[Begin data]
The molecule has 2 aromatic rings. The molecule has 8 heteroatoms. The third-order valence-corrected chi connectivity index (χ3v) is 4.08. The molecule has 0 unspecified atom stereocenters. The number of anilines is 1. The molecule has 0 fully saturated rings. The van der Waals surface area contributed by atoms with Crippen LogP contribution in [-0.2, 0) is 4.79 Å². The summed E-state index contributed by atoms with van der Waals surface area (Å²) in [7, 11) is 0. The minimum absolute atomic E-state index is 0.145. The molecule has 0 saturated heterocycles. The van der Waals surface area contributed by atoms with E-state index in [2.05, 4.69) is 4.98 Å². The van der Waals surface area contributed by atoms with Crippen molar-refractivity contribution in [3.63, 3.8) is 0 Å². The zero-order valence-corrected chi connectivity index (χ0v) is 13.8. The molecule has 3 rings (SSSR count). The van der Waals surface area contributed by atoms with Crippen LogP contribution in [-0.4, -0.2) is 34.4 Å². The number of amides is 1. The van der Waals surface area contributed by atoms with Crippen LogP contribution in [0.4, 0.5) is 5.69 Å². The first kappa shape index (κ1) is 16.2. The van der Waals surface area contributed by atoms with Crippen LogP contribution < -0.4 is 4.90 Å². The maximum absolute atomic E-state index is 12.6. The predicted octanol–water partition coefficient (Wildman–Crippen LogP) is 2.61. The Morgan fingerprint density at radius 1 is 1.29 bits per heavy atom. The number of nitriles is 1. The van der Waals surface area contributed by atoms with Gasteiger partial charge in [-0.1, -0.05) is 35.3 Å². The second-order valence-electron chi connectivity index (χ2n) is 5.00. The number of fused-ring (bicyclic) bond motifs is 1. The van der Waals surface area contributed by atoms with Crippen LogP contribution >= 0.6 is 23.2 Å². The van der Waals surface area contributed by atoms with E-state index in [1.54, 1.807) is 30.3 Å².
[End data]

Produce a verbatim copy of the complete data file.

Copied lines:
The molecule has 2 aromatic rings. The molecule has 8 heteroatoms. The third-order valence-corrected chi connectivity index (χ3v) is 4.08. The molecule has 0 unspecified atom stereocenters. The number of anilines is 1. The molecule has 0 fully saturated rings. The van der Waals surface area contributed by atoms with Crippen LogP contribution in [-0.2, 0) is 4.79 Å². The summed E-state index contributed by atoms with van der Waals surface area (Å²) in [7, 11) is 0. The minimum absolute atomic E-state index is 0.145. The molecule has 0 saturated heterocycles. The van der Waals surface area contributed by atoms with E-state index in [2.05, 4.69) is 4.98 Å². The van der Waals surface area contributed by atoms with Crippen molar-refractivity contribution in [3.63, 3.8) is 0 Å². The zero-order valence-corrected chi connectivity index (χ0v) is 13.8. The molecule has 3 rings (SSSR count). The van der Waals surface area contributed by atoms with Crippen LogP contribution in [-0.4, -0.2) is 34.4 Å². The number of amides is 1. The van der Waals surface area contributed by atoms with Crippen LogP contribution in [0.4, 0.5) is 5.69 Å². The first kappa shape index (κ1) is 16.2. The van der Waals surface area contributed by atoms with Crippen LogP contribution < -0.4 is 4.90 Å². The maximum absolute atomic E-state index is 12.6. The predicted octanol–water partition coefficient (Wildman–Crippen LogP) is 2.61. The Morgan fingerprint density at radius 1 is 1.29 bits per heavy atom. The number of nitriles is 1. The van der Waals surface area contributed by atoms with Gasteiger partial charge in [-0.1, -0.05) is 35.3 Å². The second-order valence-electron chi connectivity index (χ2n) is 5.00. The number of fused-ring (bicyclic) bond motifs is 1. The van der Waals surface area contributed by atoms with Crippen LogP contribution >= 0.6 is 23.2 Å². The van der Waals surface area contributed by atoms with E-state index in [1.54, 1.807) is 30.3 Å².